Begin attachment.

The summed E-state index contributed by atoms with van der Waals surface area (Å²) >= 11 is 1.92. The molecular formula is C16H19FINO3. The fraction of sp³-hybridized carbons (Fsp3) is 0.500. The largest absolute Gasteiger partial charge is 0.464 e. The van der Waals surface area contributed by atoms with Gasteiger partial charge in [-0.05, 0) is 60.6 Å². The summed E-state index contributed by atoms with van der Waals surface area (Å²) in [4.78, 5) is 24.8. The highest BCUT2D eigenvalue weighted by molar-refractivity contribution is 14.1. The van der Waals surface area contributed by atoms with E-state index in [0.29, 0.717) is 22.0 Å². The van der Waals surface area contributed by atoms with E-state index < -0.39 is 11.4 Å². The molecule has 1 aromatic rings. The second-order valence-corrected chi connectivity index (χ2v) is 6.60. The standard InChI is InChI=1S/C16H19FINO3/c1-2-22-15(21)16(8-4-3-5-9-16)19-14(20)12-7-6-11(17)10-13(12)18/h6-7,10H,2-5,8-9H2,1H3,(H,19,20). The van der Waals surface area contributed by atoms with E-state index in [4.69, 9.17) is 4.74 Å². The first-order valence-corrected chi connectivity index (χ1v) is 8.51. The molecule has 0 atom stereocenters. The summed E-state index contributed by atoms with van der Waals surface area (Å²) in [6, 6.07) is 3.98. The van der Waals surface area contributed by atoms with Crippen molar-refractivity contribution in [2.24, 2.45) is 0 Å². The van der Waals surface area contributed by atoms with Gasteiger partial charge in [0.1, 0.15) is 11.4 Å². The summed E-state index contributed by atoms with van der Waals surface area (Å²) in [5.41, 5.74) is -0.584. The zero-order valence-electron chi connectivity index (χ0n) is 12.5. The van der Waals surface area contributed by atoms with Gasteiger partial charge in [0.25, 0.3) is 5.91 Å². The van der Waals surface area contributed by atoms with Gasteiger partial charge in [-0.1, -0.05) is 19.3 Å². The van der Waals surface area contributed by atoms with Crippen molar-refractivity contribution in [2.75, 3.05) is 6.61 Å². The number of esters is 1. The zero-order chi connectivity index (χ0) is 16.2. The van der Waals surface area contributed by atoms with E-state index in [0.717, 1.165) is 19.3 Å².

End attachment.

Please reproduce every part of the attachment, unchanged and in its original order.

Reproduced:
The summed E-state index contributed by atoms with van der Waals surface area (Å²) >= 11 is 1.92. The molecular formula is C16H19FINO3. The fraction of sp³-hybridized carbons (Fsp3) is 0.500. The largest absolute Gasteiger partial charge is 0.464 e. The van der Waals surface area contributed by atoms with Gasteiger partial charge in [-0.05, 0) is 60.6 Å². The summed E-state index contributed by atoms with van der Waals surface area (Å²) in [4.78, 5) is 24.8. The highest BCUT2D eigenvalue weighted by molar-refractivity contribution is 14.1. The van der Waals surface area contributed by atoms with E-state index in [0.29, 0.717) is 22.0 Å². The van der Waals surface area contributed by atoms with E-state index < -0.39 is 11.4 Å². The molecule has 1 aromatic rings. The second-order valence-corrected chi connectivity index (χ2v) is 6.60. The standard InChI is InChI=1S/C16H19FINO3/c1-2-22-15(21)16(8-4-3-5-9-16)19-14(20)12-7-6-11(17)10-13(12)18/h6-7,10H,2-5,8-9H2,1H3,(H,19,20). The van der Waals surface area contributed by atoms with E-state index in [4.69, 9.17) is 4.74 Å². The first-order valence-corrected chi connectivity index (χ1v) is 8.51. The molecule has 0 atom stereocenters. The summed E-state index contributed by atoms with van der Waals surface area (Å²) in [6, 6.07) is 3.98. The van der Waals surface area contributed by atoms with Crippen molar-refractivity contribution in [2.24, 2.45) is 0 Å². The van der Waals surface area contributed by atoms with Gasteiger partial charge in [0.1, 0.15) is 11.4 Å². The summed E-state index contributed by atoms with van der Waals surface area (Å²) in [5.41, 5.74) is -0.584. The zero-order valence-electron chi connectivity index (χ0n) is 12.5. The van der Waals surface area contributed by atoms with Gasteiger partial charge in [0.25, 0.3) is 5.91 Å². The van der Waals surface area contributed by atoms with Gasteiger partial charge in [-0.1, -0.05) is 19.3 Å². The van der Waals surface area contributed by atoms with Crippen molar-refractivity contribution in [2.75, 3.05) is 6.61 Å². The number of esters is 1. The zero-order chi connectivity index (χ0) is 16.2. The van der Waals surface area contributed by atoms with E-state index in [0.717, 1.165) is 19.3 Å².